Thorlindur Thorolfsson, Dr. Paul Franzon, Samson Melamed, and Dr. Rhett Davis
Samson Melamed, a graduate student in Electrical and Computer Engineering, won the best student paper award at the IEEE 3DIC Conference held this fall in San Francisco.
The paper, Junction-level Thermal Extraction and Simulation of 3DICs was authored by Samson Melamed, Thorlindur Thorolfsson, Adi Srinivasan, Edmund Cheng, Paul Franzon and Rhett Davis. Melamed, Thorolfsson, Franzon, and Davis are all with the ECE Department at NC State University. Srinivasan and Cheng are with Gradient Design Automation.
In 3DICs heat dissipating devices are stacked directly on top of each other leading to a higher heat density than in a comparable 2D chip. 3D integration also moves the majority of active devices further away from the heatsink. This results in a degraded thermal path which makes it more challenging to remove heat from the active devices.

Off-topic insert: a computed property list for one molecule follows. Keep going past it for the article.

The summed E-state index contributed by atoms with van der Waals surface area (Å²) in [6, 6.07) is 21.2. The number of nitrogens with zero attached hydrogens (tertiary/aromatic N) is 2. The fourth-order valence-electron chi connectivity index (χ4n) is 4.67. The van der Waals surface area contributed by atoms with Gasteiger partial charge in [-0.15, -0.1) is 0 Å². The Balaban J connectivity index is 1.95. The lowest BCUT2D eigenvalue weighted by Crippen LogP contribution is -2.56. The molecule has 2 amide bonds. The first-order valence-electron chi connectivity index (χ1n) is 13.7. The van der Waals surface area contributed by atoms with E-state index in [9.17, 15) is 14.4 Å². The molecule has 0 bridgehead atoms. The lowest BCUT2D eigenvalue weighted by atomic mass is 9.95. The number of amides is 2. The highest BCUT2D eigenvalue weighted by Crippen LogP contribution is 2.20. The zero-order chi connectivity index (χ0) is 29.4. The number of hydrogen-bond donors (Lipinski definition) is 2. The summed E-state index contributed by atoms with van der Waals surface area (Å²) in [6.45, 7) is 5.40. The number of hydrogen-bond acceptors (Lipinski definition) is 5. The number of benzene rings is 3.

Adi Srinivasan and Edmund Cheng
Gradient FireBolt was used to perform an appropriate 3D thermal analysis on a 1024-point, memory-on-logic 3DIC FFT processor for synthetic aperture radar (SAR). The chip was simulated with a spatial resolution of 80 nm, and was modeled to include the effect of each line of interconnect, as well as each via and fill structure exactly as drawn in the layout. Large isolated temperature spikes were found near groups of clock buffers at the edge of the SRAMs on the middle tier.
It was found that lowering the simulation resolution and using composite thermal conductivities failed to accurately predict the location of these tentpoles.
For more information on IEEE 3DIC 2009 visit http://www.3dic-conf.org/.